Vol. 1 Issue 3 - April 2005zz

aaaathe magazine by model railroaders, for model railroaders

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MANIFEST


Editor's Thoughts
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Athearn GP35 Showdown: Blue Box vs Ready to Roll
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Birth of the NARA by Matthyro

MODELING


Carboard Used for Fuel? Arlaghan builds an N-scale gas station using
cardboard
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Paul (Shamus) Templar shares some of his secrets
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Let Matthyro show you how it's done.

HISTORY


by Matt Miller

END OF THE LINE


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Back Issues:

Jan 2005
Dec 2004
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Editor:
Ed Gagnier
Publisher:

Mike Pizzano
Art Director:

Val Fullard

Contributors:

Ed Gagnier
Alex Gerstner

Robin Matthyson
Matthew Miller
Paul Templar

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HISTORY


Pennsylvania Railroad's EMD E8 History

by MATT MILLER
Independent Live Steamers

Streamlined Diesel-Electric Passenger Locomotives No. 5711A and 5809A were built in the early 1950s by the Electro-Motive Division of General Motors at EMD's La Grange, ILL, plant. EMD dubbed the design its Model E8, one of a succession of passenger locomotives that started the EA in 1937. Each E8 unit is equipped with the two Model 567 diesel engines, developing 2,250 horsepower. The E8 was EMD's most popular passenger diesel, and during the model's production run - August 1949 to December 1953 - the builder sold 454 "A," or cab, units and 35 "B," or cabless booster, units. "A" units featured an operation cab at one end for the crew, while "B" units contained the same mechanical equipment but were meant to be teamed with, and controlled from, a locomotive having an operating cab. Most diesel road locomotives are equipped with control cables that enable the to be operated in tandem from a common location in an arrangement called "MU", or multiple-unit control. In this way, the amount of power needed can be tailored to the weight of length of a train. E8s were the successor model to EMD's earlier 2,000 horsepower Model E7, which was produced from February 1945 to April 1949. The E8 used a car body that was almost identical to that of the E7. The main external difference was that the E8 sported stainless-steel air-intake grilles and four engine room portholes along each side of the unit in place of the E7's staggered rectangular air intakes and rectangular windows.

From 1945 to 1949, the Pennsylvania Railroad bought 60 E7 "A" units and 14 E7 "B" units. It was these locomotives that first displaced PRR's widely known K4s-class and T1-class steam engines.

PRR also bought other passenger diesels from the American Locomotive Co. & Baldwin Locomotive Works, but they were not nearly as reliable as the EMD units. As a result, when PRR in 1950 began to push ahead with its plan to retire all steam passenger engines, the railroad bought more EMD diesel units. By this time, EMD had changed over it production to the E8 model, and between 1950 and 1952, PRR bought 74 of them, all "A" units. Just as PRR operated the largest passenger service in the United States, this group of 74 units constituted the nation's largest fleet of E8 locomotives.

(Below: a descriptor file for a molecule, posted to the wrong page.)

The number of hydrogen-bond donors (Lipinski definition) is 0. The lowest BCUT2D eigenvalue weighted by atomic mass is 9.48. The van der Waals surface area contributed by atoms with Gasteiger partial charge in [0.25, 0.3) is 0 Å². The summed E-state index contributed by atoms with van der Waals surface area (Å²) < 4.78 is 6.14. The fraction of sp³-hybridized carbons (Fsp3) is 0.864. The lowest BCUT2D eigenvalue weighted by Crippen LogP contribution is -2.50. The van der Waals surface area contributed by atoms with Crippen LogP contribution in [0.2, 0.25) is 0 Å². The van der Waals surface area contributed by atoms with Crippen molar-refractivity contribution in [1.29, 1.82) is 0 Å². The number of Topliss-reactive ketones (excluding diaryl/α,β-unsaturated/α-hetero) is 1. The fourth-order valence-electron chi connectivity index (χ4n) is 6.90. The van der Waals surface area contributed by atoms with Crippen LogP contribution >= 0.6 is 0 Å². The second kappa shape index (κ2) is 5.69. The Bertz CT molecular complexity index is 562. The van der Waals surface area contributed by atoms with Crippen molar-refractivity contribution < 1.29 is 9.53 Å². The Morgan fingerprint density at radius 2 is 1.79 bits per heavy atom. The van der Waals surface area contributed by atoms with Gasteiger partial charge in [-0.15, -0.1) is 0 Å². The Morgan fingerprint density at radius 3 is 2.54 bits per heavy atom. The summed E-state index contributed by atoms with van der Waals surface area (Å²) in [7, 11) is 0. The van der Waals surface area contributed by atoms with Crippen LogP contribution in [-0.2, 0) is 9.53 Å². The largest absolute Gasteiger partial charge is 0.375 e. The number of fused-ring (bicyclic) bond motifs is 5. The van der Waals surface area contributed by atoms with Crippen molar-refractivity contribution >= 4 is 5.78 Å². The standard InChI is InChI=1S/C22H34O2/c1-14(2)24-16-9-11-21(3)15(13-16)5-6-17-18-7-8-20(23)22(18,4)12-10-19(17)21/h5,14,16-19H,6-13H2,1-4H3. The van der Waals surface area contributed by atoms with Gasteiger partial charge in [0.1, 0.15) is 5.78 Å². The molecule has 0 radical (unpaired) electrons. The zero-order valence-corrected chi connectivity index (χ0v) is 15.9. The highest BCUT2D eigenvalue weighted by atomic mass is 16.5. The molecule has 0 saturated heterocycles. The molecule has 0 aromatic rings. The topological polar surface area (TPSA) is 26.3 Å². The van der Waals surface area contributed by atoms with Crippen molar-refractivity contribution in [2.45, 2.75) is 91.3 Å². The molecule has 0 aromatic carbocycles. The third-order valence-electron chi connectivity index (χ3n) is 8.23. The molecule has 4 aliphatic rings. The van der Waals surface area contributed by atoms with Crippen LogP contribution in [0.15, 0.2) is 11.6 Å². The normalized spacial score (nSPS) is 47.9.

PRR had its oen homegrown classification system for the diesel locomotives, based on manufacture, assignment, and horsepower. On the Pennsy, the E8s were known as EP22s (E for Electro-Motive, P for passenger, 22 for the approximate horsepower rating in hundreds). Likewise, PRR gave its fleet of earlier E7 passenger diesels the class name EP20.

PRR's E7 and E8 units were based and maintained at Harrisburg, Pa., the western end of the railroad's electrified network. Electric locomotives pulled the passenger trains between New York, Philadelphia, and Harrisburg, where the diesels took over the runs ( via Altoona ) to Pittsburgh, Cleveland, Cincinnati, Chicago, Indianapolis, Detroit, Louisville, and St Louis. They also pulled passenger trains between Baltimore and Harrisburg, Harrisburg and Buffalo, Harrisburg and Erie, Chicago and Cincinnati, Chicago and Louisville, and Cincinnati and Mackinaw City, Mich.

LEFT: Pennsylvania Railroad E-8 #5809, RIGHT: #5711 pulls into Scranton Pennsylvania.

These two locomotives, the 5711A and 5809A, worked for the Pennsylvania Railroad from the early 1950s until 1968, when PRR merged with the New York Central Railroad to form Penn Central. They were renumbered and repainted from their PRR Tuscan red livery to Penn Central Black. After the National Railroad Passenger Corp. ( Amtrak ) was formed on May 1, 1971, Penn Central was relieved of the responsibility to operate intercity rail passenger service. As a result, PC sold these and other E8s to Amtrak, where they were again repainted in a paint scheme of platinum mist ( silver ) with red and blue stripes, and renumbered. In the 1970s and 1980s, Amtrak bought new EMD F40 3,000 horsepower diesel locomotives and retired most of its E8s. A few, including these two units, were rebuilt with Head-End Power to supply electricity for car heating, lighting, and cooling. This extended their lives on Amtrak, which was then retiring or refitting the remaining cars in its fleet that were still heated by steam supplied from a boiler or steam generator located in each diesel unit. In the meantime, the assets of Penn Central and several other bankrupt Northeastern freight railroads were taken over in 1976 by the federally backed Conrail.

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